Spirituality of Thai massage

It seems a contradiction to look for spirituality in a massage, especially in  the Thai massage which is very often associated in the popular imagination, to the practice of prostitution, but let’s try to just think about this: why is the Thai massage, if done by a qualified person,bringing us s a deep and lasting sense of well-being?

It means that the work is not only limited to the physical level, because this type of well being is not only a physical sensation, but it involves our being in all its parts: in fact, the Thai massage is a work on the vital energy (Prana) and it concerns the deepest aspects of our being.

A massage well done  goes well beyond the physical sensations of the body, reaches the soul and spirit, like music.

How can we explain this well being?

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In the tradition the legendary patron of Thai massage is Jivaka Kumar Baccha, who is revered throughout Thailand as the one who introduced the practice in the area.

Jivaka Kumar Baccha is remembered in the legend as the personal friend and physician of the Buddha’s Sangha, the Buddhist monastic order, but it is also named in the Pali Canon, the scriptures of Theravada form of Buddhism nowadays practiced in Sri Lanka, Myanmar, Laos, Cambodia and Thailand.

In reality there are  historical information about a doctor with that name, who lived in northern India during the reign of Asoka, king of Magadha between 270 and 230 B.C. The Mahajanapada of Magadha was one of the most powerful kingdoms of northern India, it was the largest in the history of the subcontinent and it extended from today’s Afghanistan to Bengal.

Asoka was a very important figure, about whom we have historical information thanks to decrees promulgated by him and carved on stone slabs throughout the territory under its control, many of which have come down to our days.He was Candragupta nephew, who had also connections with Alexander the Great; he established many contacts with Greeks, Iranians, Arabs and Chinese.

He was instrumental in the spread of Buddhism in Asia, he established public hospitals, sponsored the third Buddhist council (Pataliputra, 244 BC), by providing very precise and democratic rules for the debates , he carved on stone edicts in various languages, disseminate all over his kingdom , to spread the culture of “Metta”.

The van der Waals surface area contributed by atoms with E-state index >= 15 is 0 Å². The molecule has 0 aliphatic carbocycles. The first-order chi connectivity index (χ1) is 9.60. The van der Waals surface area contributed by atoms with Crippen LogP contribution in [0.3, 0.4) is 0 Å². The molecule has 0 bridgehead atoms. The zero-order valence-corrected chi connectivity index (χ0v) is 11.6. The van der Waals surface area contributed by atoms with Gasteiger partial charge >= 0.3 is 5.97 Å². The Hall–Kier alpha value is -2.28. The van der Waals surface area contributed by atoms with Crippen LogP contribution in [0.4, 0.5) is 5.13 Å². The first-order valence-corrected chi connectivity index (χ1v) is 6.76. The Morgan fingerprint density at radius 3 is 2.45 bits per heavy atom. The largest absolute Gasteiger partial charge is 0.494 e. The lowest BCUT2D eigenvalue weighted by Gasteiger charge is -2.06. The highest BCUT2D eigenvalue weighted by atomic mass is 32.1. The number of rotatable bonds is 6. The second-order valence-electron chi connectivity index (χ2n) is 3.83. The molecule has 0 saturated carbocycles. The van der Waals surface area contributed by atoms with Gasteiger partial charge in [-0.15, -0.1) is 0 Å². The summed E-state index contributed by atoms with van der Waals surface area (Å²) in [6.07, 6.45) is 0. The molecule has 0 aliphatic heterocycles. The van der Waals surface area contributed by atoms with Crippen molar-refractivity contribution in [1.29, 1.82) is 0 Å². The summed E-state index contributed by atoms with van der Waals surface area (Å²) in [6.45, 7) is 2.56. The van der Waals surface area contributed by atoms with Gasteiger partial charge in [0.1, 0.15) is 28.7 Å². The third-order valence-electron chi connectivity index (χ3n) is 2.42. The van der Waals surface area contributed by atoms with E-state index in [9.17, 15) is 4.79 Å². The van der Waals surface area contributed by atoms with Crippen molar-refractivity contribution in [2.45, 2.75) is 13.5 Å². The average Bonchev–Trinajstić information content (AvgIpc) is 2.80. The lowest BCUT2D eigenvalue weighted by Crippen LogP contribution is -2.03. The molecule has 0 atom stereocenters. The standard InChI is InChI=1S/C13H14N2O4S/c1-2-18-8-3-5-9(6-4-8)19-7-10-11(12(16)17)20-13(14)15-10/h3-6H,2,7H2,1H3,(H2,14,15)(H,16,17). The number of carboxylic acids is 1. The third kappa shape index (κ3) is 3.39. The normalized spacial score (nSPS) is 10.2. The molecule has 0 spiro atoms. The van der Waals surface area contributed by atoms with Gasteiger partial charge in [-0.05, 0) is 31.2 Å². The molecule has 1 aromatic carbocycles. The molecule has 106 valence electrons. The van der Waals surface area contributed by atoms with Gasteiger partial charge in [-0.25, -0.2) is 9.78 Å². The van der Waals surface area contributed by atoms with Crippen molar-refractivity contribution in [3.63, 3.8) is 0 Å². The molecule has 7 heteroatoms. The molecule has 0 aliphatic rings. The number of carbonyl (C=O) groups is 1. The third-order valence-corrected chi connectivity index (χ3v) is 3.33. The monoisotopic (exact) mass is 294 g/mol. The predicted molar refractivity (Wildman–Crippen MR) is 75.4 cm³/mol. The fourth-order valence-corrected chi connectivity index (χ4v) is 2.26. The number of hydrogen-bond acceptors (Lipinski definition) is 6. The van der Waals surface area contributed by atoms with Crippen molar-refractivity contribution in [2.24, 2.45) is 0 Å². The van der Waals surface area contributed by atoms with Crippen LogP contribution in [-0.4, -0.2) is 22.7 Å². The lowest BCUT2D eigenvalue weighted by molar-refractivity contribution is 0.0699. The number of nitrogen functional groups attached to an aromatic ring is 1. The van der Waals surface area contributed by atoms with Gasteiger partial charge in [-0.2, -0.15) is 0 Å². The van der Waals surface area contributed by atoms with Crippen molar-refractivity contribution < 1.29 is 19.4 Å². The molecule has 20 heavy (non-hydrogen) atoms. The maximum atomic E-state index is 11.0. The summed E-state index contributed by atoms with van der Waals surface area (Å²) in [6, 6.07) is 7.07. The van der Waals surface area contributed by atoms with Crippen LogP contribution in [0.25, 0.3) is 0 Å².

It is not easy to translate the word Metta: we can try with “compassion” as understood as with-passion, to “feel with”, but also loving kindness, compassionate love, the equivalent of agape, caritas.

Just in memory of the fame of that enlightened king , the author of this book, Asokananda, when he was ordained as a Buddhist monk in Sri Lanka, he wanted to take his name together with the suffix  Ananda, which means joy, happiness, and is one of the epithets of Shiva: “Being of eternal bliss.”

About the origin of Jivaka Kumar baccha we have less certain records. It seems to have been adopted as a child and raised by Asoka in his court, then chose to go to study with renowned doctors to be able to maintain and reciprocate benefits received and when he returned to Magadha was already famous.

His assistance was required everywhere, was also sent by Asoka to cure Pradyota, king of Avanti, who had requested his help and did not stop him not even the long journey of almost 1000 km. between Rajgit and Ujjain.  he especially used herbs as medicines and his fame had spread to a large part of South Asia not only for its ability to heal, but also for his ability to go to treat anyone in need, even far away, facing grueling journeys, without expecting any reward. Probablyfor this reason also the masage  techniques , which were introduced to Thailand from India, were attributed to him and considered under his blessing.

Even Asokananda, inthe last years  years, had reached the conviction that Jivaka Kumar baccha not only had never been to Thailand, but that he had not even ever practiced massage and it was considered the instigator of this technique because of the fame of his attitude to do what is necessary at all times for the welfare of someone, without hesitation and without expectations, and this corresponds to the concept of Metta.

It is likely that the inhabitants of the Northern Thailand have asked Asoka to send someone to teach them the medicine, but it is equally likely that Kumar Baccha did not go in person, but some of his disciples.

However, although the origin and history of Thai massage are not clear, it is almost certain that the tradition comes from Ayurvedic medicine, as can be inferred from the terminology, which clearly refers to the Sanskrit, the ancient language of India , even from the very meaning of the massage itself which, according to yoga philosophy, operates on five levels, called sheaths or bodies-one of which is the physical body-and is designed to restore balance.